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Mountain Echo Sports

Ron Mosher, Sports Editor

Unless otherwise stated, all photos are by Ron Mosher


If you’ve ever driven highway 89 through Hat Creek, you’ve undoubtedly noticed the rare cattle crazing at the Old Honn Homestead - black with a wide belt of white encircling the middle. These strange looking creatures are Belted Galloway cattle - affectionately called ‘Belties’. To many they are nicknamed The Oreo Cooke Cow, or Panda Cow or Highway Patrol Cow - take your pick.

The Intermountain Area has plenty of cattle grazing in meadows along our highways, with familiar Hereford’s, Angus and other breeds. However the Belties of Hat Creek really turn heads.

The Old Honn Beltie Farm in Hat Creek is owned by Paul and Nancy Sallaberry, and managed by Freddy Brixey and his wife Lois. The Sallaberry’s purchased the ranch in 2000 and the Brixey’s have been there since 1997.

The ranch began with just two Belted Galloway’s and currently has 26, all offspring of the original duo. They cattle are raised primarily for their quality marbled beef, which testing has shown to be low in total fat and in saturated fat.

“The Beltie has dark meat in front and back, and white meat in the middle,” Brixey joked, “It really is wonderful beef though,” he noted in a serious vein.

When the Old Honn Farm started raising Belties, “We began with two calves,” stated Brixey, “and our current herd is from the original two - with a lot of bad luck along the way with disease and broken bones.” But the herd is growing and generating revenue from the beef provided.

The Old Honn Beltie Farm is a member of the Western Belted Galloway Association as one of 13 California Farms along with others from Arizona, Colorado, Idaho, Iowa, Montana, Nevada, Oregon, utah, Washington, Wisconsin and Wyoming.

Very few, if any, of the Beltie Farms sells beef through your local grocery store. According to Brixey, the beef is sold privately by owners. This is the case with the Old Honn Beltie Farm, who has contracted with a slaughter house and sells the beef privately.

“They have their own customers who regularly purchase the Beltie beef,” he related.

Belted Galloway cattle are currently listed with the American Livestock Breeds Conservancy as a “recovering” breed, which means there are fewer than 2,500 annual registrations in the United States and a global population of less than 10,000. To put how rare this breed is, consider than in 2014 Shasta county alone had a count of 23,800 head of cattle - more than double the worldwide population of Belted Galloway’s.

Members of the Western Beltie group frequently trade bulls, and the current bull at Old Honn is on loan from a farm in Nevada.

Beltie calves at birth normally weigh between 40 and 60 pounds, and their black coloring is tinged with brown as youngsters, “which turns completely black as they get older,” said Brixey. The cattle also have longer curly hair, which gets shorter and smoother as they age. An adult bull will weigh from 1,700 pounds to 2,300 pounds while cows weigh from 1,000 pounds to 1,500 pounds. Because this is a beef breed, cut ability is important to the breeder, and dressed weights are generally better than 60 percent of live weight.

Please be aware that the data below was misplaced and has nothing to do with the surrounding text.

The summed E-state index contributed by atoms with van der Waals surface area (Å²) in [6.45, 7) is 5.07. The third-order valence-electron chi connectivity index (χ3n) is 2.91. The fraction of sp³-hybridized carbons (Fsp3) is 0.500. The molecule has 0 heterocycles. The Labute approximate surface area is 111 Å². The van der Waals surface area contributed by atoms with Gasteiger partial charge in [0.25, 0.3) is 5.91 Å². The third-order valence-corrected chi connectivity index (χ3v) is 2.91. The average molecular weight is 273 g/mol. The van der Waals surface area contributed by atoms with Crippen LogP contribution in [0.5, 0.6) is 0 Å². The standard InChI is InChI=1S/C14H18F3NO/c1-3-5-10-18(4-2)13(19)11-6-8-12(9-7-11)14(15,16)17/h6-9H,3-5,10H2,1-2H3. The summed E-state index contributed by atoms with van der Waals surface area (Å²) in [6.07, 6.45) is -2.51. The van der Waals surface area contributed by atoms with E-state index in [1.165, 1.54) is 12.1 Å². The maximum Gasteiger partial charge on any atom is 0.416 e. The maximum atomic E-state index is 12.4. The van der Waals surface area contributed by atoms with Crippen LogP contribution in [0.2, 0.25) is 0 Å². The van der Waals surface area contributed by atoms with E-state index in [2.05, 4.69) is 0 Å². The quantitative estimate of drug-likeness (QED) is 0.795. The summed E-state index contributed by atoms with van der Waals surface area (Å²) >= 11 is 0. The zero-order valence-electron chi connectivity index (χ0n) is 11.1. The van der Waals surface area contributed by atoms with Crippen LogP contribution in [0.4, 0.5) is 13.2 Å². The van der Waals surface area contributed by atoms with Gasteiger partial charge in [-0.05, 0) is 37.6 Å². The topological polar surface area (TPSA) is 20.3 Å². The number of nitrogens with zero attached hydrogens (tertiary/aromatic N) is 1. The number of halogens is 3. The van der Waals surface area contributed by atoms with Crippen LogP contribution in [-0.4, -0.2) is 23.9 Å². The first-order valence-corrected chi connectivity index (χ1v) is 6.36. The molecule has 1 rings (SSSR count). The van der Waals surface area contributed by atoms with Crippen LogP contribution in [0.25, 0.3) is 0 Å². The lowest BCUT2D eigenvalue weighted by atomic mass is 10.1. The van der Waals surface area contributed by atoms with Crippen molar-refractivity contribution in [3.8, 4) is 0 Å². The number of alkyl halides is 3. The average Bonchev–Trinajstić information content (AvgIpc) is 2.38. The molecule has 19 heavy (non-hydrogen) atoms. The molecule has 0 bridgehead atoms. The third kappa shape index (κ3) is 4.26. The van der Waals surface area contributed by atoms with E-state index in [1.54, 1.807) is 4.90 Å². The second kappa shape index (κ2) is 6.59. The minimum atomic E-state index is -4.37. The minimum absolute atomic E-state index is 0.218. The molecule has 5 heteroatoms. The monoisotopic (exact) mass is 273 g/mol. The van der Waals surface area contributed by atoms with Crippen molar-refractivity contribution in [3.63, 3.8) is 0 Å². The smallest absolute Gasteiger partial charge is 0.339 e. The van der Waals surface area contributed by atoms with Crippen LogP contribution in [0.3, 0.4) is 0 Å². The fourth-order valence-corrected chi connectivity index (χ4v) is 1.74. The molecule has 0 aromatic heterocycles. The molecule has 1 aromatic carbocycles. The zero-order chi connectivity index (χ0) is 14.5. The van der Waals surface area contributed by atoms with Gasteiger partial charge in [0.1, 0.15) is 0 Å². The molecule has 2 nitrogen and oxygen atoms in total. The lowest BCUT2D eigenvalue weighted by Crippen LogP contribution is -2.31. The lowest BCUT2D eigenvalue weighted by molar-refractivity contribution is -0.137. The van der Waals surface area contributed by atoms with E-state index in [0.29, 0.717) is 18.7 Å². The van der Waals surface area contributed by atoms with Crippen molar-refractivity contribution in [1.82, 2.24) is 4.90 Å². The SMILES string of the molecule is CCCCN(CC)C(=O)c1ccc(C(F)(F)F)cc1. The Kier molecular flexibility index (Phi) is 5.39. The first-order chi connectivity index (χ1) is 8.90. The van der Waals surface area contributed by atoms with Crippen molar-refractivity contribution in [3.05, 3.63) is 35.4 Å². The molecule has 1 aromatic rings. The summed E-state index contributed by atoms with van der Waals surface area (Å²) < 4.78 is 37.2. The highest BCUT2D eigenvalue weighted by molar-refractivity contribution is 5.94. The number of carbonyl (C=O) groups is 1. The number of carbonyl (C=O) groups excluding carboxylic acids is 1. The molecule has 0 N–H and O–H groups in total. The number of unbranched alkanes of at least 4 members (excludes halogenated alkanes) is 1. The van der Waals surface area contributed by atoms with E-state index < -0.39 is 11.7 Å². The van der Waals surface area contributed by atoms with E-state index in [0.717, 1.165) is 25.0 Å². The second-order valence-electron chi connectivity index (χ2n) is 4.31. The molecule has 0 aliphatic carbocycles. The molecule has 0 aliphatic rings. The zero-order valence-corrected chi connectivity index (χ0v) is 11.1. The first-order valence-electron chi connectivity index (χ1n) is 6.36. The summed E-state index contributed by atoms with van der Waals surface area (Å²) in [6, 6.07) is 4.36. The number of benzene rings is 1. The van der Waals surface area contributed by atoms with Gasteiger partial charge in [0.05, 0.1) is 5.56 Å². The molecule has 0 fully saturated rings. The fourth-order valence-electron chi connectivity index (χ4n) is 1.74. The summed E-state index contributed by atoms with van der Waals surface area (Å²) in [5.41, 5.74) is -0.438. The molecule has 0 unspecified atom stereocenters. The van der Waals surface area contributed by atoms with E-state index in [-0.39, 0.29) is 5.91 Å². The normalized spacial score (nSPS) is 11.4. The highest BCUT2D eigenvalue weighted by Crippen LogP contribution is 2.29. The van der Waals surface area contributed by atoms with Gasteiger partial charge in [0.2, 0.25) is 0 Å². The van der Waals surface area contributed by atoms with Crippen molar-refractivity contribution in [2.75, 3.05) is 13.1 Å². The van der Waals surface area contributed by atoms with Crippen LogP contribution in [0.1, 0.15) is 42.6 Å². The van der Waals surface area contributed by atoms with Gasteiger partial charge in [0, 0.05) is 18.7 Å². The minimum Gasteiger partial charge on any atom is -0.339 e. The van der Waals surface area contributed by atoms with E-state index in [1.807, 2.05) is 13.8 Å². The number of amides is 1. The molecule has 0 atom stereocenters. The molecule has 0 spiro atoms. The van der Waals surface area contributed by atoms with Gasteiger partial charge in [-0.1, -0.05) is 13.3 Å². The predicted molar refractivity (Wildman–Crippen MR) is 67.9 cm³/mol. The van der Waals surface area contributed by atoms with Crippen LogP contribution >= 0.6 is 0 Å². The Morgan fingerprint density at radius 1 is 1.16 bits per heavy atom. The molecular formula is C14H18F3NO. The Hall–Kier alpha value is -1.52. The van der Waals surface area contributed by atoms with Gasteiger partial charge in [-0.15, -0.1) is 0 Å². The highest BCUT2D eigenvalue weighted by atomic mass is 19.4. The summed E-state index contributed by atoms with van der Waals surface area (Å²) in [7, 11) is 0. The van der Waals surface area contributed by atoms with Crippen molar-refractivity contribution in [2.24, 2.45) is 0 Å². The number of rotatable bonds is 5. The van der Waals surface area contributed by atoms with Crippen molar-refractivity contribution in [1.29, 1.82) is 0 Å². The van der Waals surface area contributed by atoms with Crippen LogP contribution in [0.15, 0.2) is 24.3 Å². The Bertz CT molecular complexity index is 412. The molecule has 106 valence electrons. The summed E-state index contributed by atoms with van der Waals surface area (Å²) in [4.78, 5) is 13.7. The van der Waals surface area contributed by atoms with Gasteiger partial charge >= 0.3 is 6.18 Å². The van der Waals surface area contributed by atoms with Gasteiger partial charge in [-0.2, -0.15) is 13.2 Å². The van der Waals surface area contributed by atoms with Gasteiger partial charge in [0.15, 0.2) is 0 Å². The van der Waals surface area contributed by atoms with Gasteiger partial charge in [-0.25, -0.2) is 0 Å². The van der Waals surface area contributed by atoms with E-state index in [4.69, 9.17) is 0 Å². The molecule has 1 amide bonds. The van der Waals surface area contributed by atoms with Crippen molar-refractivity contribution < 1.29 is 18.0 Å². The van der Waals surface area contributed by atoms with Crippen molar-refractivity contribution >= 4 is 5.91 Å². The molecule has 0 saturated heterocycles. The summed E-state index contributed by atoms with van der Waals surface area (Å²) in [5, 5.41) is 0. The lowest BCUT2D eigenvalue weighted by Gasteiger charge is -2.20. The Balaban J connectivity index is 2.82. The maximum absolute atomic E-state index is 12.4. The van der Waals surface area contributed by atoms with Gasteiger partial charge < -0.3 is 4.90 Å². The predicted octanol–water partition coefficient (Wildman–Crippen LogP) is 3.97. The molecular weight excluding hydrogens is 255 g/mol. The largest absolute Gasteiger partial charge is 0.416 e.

Brixey noted that the breed is very docile, curious and friendly, “and they take care of one another.” Being of quiet temperament, they still maintain a strong maternal instinct and will protect a calf against perceived threats. On an outing over the weekend, the Old Honn Belties seemed very curious as to what the camera was, coming up to get an up-close-and-personal investigation.

Originating in the southwestern portion of Scotland, the Beltie is a hardy animal, used to colder weather and able to sustain themselves on “less than perfect grazing areas.” According to experts, they do well in the northern area’s of the US and Canada, where the climate is colder. They are well-suited for rough grazing land and will utilize coarse grasses other breeds would shun - according to one national article on the breed.

The heartiness of the breed came into play last fall, when the Eiler Fire came literally within feet of the Brixey home and barns - destroying a cabin, trailer and barn on the ranch as well as neighboring houses, but sparing the Old Honn Homestead for the most part.

There are several breeds of ‘Oreo cookie cows’ including some seen in Big Valley recently - but with brown and white coloring, indicative of the Dutch Belted cattle rather than Belted Galloway and its dis-tinctive black and white coloring.

The Old Honn Beltie Farm also has a pair of unorthodox Belties - after a cross with Hereford’s. These cows have white faces and are stockier than the purebred Belted Galloways. A true Belted Galloway has absolutely no white except for the wide belt around the middle.
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Local Bowler Second at US Bowling Congress Nationals